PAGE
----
6. Aug 7, 2017 #5
    I never thought of it that way but that's a great way to look at it! I was so scared that I was screwed for next year, but I'm gonna keep this in mind and hopefully it'll make a difference!

    As for the professor, that's a really big plus! My professor is reallyyyyy good. I was at the university for a mock lecture for my program and he was going over superposition (something I didn't touch again after gr11), but he taught it sooo well, actually explained some of the rules my physics teacher threw at us and his diagrams were amazing. I didn't have as much math as everyone else in that room,but I was able to keep up with what was going on because of how well he explained everything. Amazing professor!
     
  7. Aug 7, 2017 #6
    Not sure how bad the trig gets but it was my favourite unit in high school math :). (I'm Canadian so we don't have a trig course in high school (at least in my province), we have advanced functions where we learn trigonometry and the trig functions) and then in calculus we learn its derivatives.
     
  8. Aug 7, 2017 #7
    I've tried looking to see if I can order textbooks but the book store for my university only has one of my courses listed and doesn't have the materials required listed for that course :( so there's no way I can start early, but I picked up a gr12 physics textbook when they were giving them away at school, so I'm slowly going over grade 12 physics again, get myself into problem solving mode because It's been 7 months since I've done physics and uh things aren't looking too good .
    I was fortunate enough to go to a mock lecture and my professor is amazing,so good! My physics teacher gave us some rules but didn't explain them which this prof cleared up and despite the fact my math wasn't at the same level as those kids in that class, he explained stuff so well I was still able to understand what was going on and understood some of the math going on.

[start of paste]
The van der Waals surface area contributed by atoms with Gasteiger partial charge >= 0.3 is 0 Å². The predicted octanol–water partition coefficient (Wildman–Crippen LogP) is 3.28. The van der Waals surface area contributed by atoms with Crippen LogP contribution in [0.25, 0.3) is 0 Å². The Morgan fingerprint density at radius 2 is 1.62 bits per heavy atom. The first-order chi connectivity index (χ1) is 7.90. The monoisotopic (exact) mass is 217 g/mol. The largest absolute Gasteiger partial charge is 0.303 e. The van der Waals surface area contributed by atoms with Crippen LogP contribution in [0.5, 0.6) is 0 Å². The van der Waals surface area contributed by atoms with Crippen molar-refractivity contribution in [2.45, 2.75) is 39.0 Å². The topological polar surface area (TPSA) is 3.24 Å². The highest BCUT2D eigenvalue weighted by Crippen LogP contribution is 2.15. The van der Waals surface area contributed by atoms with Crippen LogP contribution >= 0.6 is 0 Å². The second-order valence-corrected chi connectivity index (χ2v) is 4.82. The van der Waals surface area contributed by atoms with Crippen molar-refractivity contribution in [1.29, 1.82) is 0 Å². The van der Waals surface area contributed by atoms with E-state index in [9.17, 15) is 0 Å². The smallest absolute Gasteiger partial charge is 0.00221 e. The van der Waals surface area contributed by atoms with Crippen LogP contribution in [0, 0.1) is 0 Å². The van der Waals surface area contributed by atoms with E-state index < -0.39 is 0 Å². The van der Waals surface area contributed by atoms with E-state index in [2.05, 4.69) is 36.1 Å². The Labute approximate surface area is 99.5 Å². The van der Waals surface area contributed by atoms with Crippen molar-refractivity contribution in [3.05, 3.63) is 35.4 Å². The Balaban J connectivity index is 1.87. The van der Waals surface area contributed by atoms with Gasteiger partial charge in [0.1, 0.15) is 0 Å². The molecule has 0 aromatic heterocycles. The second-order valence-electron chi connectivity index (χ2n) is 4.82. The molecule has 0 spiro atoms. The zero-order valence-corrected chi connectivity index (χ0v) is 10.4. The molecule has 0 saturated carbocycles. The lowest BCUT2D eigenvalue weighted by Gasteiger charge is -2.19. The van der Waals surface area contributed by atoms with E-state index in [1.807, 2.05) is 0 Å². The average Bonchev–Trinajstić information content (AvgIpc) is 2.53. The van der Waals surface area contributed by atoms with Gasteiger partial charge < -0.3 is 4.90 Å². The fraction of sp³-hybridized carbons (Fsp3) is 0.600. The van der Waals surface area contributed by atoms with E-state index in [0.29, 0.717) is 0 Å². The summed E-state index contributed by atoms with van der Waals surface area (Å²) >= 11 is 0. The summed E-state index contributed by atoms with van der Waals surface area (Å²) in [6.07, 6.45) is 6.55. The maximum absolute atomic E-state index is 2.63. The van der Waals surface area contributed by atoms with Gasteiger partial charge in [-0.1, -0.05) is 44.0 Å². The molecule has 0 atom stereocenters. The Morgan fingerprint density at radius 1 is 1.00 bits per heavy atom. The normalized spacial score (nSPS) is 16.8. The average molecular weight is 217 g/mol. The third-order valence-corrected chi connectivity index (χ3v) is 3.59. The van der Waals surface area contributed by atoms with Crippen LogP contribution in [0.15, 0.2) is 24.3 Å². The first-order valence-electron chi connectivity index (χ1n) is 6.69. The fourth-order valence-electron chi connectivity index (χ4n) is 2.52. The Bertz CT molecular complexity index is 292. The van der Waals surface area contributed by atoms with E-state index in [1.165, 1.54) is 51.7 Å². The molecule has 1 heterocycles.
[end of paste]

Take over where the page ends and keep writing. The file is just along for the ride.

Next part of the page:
Really need to work on asking questions, I never did in gr12 because I was afraid of my questions being stupid- like I've asked questions in that class but people who got it right away would comment on how stupid it was so uh I stopped and tried to figure things out on my own instead. (Aka here because people were really helpful and offered great feedback!)

    Thank you so much for the tips! Need to work on a lot of them actually, but I'll manage :)
     
  9. Aug 7, 2017 #8
    You mention not wanting to ask questions in lecture in case others think they're stupid - first of all, I doubt that's the case (others probably have the same question), but if it really bothers you just go to office hours. It sounds like your professor is good, so I'm sure he/she will love to take the time to answer your questions.
     
  10. Aug 7, 2017 #9

    symbolipoint

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    You might then have enough Trigonometry already studied in order to start some Physics - except for the possibly missing university level Calculus. You would best want to start with either PreCalculus or "elementary functions" or two separate courses of College Algebra and Trigonometry; to be taken AT your college or university. Some students from high school are not prepared, even if they had a combination Math course containing Trigonometry, and a year of Calculus; but need to do college level courses at their college or university so the stuff sticks better.
     
  11. Aug 7, 2017 #10

    symbolipoint

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    starstruck writes in topic discussion:
    Be aware of two things.
    Taking a summer-session course in a 'hard science' is usually a bad idea, unless the LENGTH of the course is the same as during the regular Autumn and Spring semester terms. Too short a time length does not allow for a student's needed development time.
    Fundamental Physics - Electricity And Magnetism is often much more difficult than the previous Mechanics course, at least and beyond the fact that the level of Calculus and Trigonometry needed is much greater. You almost certainly did not have that much studied yet from high school. You therefore may be worried unnecessarily.
     
  12. Aug 8, 2017 #11
    The reason why I was afraid was because of people in my class saying my questions were stupid :p so I completely stopped but my professor is really nice, spoke to him during the open house and such, was great with answering any questions I had :)